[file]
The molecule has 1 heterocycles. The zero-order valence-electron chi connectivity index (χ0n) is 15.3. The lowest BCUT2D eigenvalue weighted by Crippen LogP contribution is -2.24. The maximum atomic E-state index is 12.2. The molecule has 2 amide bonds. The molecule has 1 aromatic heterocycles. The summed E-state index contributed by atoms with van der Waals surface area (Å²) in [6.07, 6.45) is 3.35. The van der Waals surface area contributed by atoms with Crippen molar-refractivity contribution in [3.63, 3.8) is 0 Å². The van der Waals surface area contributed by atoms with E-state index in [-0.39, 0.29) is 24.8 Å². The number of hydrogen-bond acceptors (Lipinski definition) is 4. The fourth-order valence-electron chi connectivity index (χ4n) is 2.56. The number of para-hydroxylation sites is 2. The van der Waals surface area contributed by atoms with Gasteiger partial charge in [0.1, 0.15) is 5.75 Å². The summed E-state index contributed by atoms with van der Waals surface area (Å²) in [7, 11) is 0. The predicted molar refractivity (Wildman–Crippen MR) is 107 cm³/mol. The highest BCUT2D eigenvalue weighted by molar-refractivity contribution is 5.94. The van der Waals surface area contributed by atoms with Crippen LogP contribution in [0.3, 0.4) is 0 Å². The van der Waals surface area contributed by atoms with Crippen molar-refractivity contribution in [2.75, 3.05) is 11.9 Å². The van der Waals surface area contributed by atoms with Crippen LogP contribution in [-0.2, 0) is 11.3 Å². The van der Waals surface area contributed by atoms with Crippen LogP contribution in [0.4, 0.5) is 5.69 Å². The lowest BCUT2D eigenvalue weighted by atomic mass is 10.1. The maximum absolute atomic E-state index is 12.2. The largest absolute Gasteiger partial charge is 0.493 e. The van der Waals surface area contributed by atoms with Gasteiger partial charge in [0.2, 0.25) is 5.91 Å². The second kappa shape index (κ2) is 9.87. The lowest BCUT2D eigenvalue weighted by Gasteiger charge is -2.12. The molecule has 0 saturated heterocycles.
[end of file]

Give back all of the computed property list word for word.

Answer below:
The molecule has 1 heterocycles. The zero-order valence-electron chi connectivity index (χ0n) is 15.3. The lowest BCUT2D eigenvalue weighted by Crippen LogP contribution is -2.24. The maximum atomic E-state index is 12.2. The molecule has 2 amide bonds. The molecule has 1 aromatic heterocycles. The summed E-state index contributed by atoms with van der Waals surface area (Å²) in [6.07, 6.45) is 3.35. The van der Waals surface area contributed by atoms with Crippen molar-refractivity contribution in [3.63, 3.8) is 0 Å². The van der Waals surface area contributed by atoms with E-state index in [-0.39, 0.29) is 24.8 Å². The number of hydrogen-bond acceptors (Lipinski definition) is 4. The fourth-order valence-electron chi connectivity index (χ4n) is 2.56. The number of para-hydroxylation sites is 2. The van der Waals surface area contributed by atoms with Gasteiger partial charge in [0.1, 0.15) is 5.75 Å². The summed E-state index contributed by atoms with van der Waals surface area (Å²) in [7, 11) is 0. The predicted molar refractivity (Wildman–Crippen MR) is 107 cm³/mol. The highest BCUT2D eigenvalue weighted by molar-refractivity contribution is 5.94. The van der Waals surface area contributed by atoms with Crippen LogP contribution in [0.3, 0.4) is 0 Å². The van der Waals surface area contributed by atoms with Crippen molar-refractivity contribution in [2.75, 3.05) is 11.9 Å². The van der Waals surface area contributed by atoms with Crippen LogP contribution in [-0.2, 0) is 11.3 Å². The van der Waals surface area contributed by atoms with Crippen LogP contribution in [0.4, 0.5) is 5.69 Å². The lowest BCUT2D eigenvalue weighted by atomic mass is 10.1. The maximum absolute atomic E-state index is 12.2. The largest absolute Gasteiger partial charge is 0.493 e. The van der Waals surface area contributed by atoms with Gasteiger partial charge in [0.2, 0.25) is 5.91 Å². The second kappa shape index (κ2) is 9.87. The lowest BCUT2D eigenvalue weighted by Gasteiger charge is -2.12. The molecule has 0 saturated heterocycles.